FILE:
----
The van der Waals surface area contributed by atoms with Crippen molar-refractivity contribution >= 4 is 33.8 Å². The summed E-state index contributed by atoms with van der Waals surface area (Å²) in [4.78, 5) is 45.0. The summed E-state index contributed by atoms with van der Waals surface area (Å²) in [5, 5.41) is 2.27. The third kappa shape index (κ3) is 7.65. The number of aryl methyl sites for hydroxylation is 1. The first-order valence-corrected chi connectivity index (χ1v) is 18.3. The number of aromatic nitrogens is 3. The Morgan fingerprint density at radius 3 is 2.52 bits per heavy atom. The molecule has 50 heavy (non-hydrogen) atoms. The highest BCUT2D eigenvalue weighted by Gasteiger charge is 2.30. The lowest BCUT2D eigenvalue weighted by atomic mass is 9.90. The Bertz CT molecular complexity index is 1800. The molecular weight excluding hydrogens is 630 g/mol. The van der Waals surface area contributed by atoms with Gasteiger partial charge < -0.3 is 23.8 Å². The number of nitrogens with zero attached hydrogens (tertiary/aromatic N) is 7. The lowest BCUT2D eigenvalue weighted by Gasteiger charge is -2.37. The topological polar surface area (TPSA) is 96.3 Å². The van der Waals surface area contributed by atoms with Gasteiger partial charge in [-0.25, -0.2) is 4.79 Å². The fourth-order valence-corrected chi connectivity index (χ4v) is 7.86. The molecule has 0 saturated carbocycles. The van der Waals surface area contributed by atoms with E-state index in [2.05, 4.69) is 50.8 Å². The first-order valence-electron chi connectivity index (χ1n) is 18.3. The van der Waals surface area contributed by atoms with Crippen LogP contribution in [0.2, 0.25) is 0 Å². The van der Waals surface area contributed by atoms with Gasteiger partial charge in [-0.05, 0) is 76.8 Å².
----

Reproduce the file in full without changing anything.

The van der Waals surface area contributed by atoms with Crippen molar-refractivity contribution >= 4 is 33.8 Å². The summed E-state index contributed by atoms with van der Waals surface area (Å²) in [4.78, 5) is 45.0. The summed E-state index contributed by atoms with van der Waals surface area (Å²) in [5, 5.41) is 2.27. The third kappa shape index (κ3) is 7.65. The number of aryl methyl sites for hydroxylation is 1. The first-order valence-corrected chi connectivity index (χ1v) is 18.3. The number of aromatic nitrogens is 3. The Morgan fingerprint density at radius 3 is 2.52 bits per heavy atom. The molecule has 50 heavy (non-hydrogen) atoms. The highest BCUT2D eigenvalue weighted by Gasteiger charge is 2.30. The lowest BCUT2D eigenvalue weighted by atomic mass is 9.90. The Bertz CT molecular complexity index is 1800. The molecular weight excluding hydrogens is 630 g/mol. The van der Waals surface area contributed by atoms with Gasteiger partial charge < -0.3 is 23.8 Å². The number of nitrogens with zero attached hydrogens (tertiary/aromatic N) is 7. The lowest BCUT2D eigenvalue weighted by Gasteiger charge is -2.37. The topological polar surface area (TPSA) is 96.3 Å². The van der Waals surface area contributed by atoms with Gasteiger partial charge in [-0.25, -0.2) is 4.79 Å². The fourth-order valence-corrected chi connectivity index (χ4v) is 7.86. The molecule has 0 saturated carbocycles. The van der Waals surface area contributed by atoms with E-state index in [2.05, 4.69) is 50.8 Å². The first-order valence-electron chi connectivity index (χ1n) is 18.3. The van der Waals surface area contributed by atoms with Crippen LogP contribution in [0.2, 0.25) is 0 Å². The van der Waals surface area contributed by atoms with Gasteiger partial charge in [-0.05, 0) is 76.8 Å².